As l'affaire Strauss-Kahn unfolds, embarrassment and defensiveness in France

The sexual-assault charges against former IMF chief Dominique Strauss-Kahn have prompted some to question whether France has been too willing to turn a blind eye to politicians' indiscretions.

Richard Drew/AP
In this May 16 file photo, Dominique Strauss-Kahn, former head of the International Monetary Fund, is arraigned in Manhattan Criminal Court in New York.

As dramatic details unfold about the charges of sexual assault against Dominique Strauss-Kahn, the now-former head of the International Monetary Fund, there is embarrassment in France today – but also a certain collective defensiveness.

Some in the country are angry that Mr. Strauss-Kahn, who resigned his IMF post Wednesday night and has seen his presidential ambitions implode, has been treated like a criminal before being proven guilty. There is talk of a plot against him, and denial of what seem to be increasingly incriminating facts. A recent poll carried out by the free daily "20 minutes," shows that some 57 percent of those questioned believe that Strauss-Kahn has been set up. The figure shoots up to 70 percent among Socialist voters.

“It highlights France’s denial," Jérome Sainte-Marie, political director at the polling group CSA, which carried out the survey, told the Financial Times. "People do not want to believe it and it is interesting from the collective psychology point of view.”

Still, the accusations, which have landed the suave Strauss-Kahn in a cell in New York's notorious Rikers Island, his million-dollar bail offer denied, have hit a raw nerve here. There is an uneasy sense that France has been exposed, and that the French tradition of complicity in the sexual secrets of the rich, famous, and powerful has been laid out for all to see.

As such, there seems to be some soul-searching going on. Did the pervasive culture here, which regards philandering as merely part of a long French tradition, allow a dangerous blind eye to be turned to rumors of Strauss-Kahn’s previously predatory behavior toward women? That's what some French editorials are asking, as women come out of the woodwork with unappealing tales about the prominent politician. His behavior, ventured the newspaper Le Figaro, would probably have spelled the end of a career in many another country.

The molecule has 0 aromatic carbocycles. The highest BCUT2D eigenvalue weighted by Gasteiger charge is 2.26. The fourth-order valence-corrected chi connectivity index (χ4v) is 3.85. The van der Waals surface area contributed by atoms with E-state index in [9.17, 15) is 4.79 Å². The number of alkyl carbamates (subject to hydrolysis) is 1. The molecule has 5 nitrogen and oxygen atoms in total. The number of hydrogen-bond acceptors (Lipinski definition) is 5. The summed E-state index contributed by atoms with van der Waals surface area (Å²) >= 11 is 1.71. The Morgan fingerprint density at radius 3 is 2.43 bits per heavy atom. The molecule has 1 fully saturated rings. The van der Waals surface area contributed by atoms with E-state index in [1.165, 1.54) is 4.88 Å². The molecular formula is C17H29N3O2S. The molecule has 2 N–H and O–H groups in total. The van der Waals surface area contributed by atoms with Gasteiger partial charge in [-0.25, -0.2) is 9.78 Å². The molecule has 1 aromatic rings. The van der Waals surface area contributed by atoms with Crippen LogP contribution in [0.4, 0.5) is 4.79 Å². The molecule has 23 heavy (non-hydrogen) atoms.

Typically, philandering or even sexual aggressiveness is rarely raised in the press. In a country where the affairs of the powerful are treated with a shrug, or even a nod of approval, it is all simply a tale of titillating tattle, amounting, politically, to nothing.

“Almost all French male politicians are compulsive womanizers,” wrote Christophe Dubois and Christophe Deloire in their 2006 book on the personal lives of leading politicians, "Sexus Politicus." “Far from being a flaw, to cast yourself in the role of seducer is without doubt an important quality in our political life.”

In the mid-1970s, Valéry Giscard d’Estaing famously reflected on his appeal to female voters thus: “When I was president of the Republic, I was in love with 17 million Frenchwomen,” he told an interviewer. “When I saw them in the crowd, they felt it, and they voted for me.”

His successor, François Mitterrand, when asked by a journalist during his presidency whether it was true that he had a mistress and illegitimate daughter, simply replied: “Yes, it’s true. And so what? It’s none of the public’s business.”

And until last week, the gossip centered on President Nicolas Sarkozy and his third wife, former model and pop star Carla Bruni. Is she pregnant? Is it his child? Did he have an affair with one of his ministers? Did she go to Thailand for a love holiday with a handsome rock star?

But the dramatic story surrounding Strauss-Kahn is of a different mold. This is not a story of seduction or sexual prowess. If the allegations are right, this is a story of sexual harassment and attempted rape.

Some observers say it is possible the DSK affair will actually serve as a watershed for this permissive and macho culture. But it is just as possible that the French, bouncing back from the initial embarrassment, will hold tight to their ways of doing things and turn their ire elsewhere. Former Culture minister Jack Lang has already shown how this can be done, charging that the US treatment of Strauss-Kahn is the problem. It has been "inhumane" and like a "lynching," he said this week – something that is provoking "horror and disgust" in the more civilized, privacy-sensitive France.

Even this week, amidst the soul-searching and the shock, some of the Parisian press, undaunted by any sense of propriety, tried to figure out how attractive the maid accusing Strauss-Kahn of rape may or may not be.

“Physically, accounts differ,” opined the website of Paris Match. “The lawyers for Strauss-Kahn apparently declared they were surprised to discover her face was ‘not very seductive,' " when they saw her at the police lineup. The French tabloid France-Soir, in turn, interviewed a limo driver who works with the hotel, quoting him as saying the housekeeper “was a very pretty woman in her thirties...”

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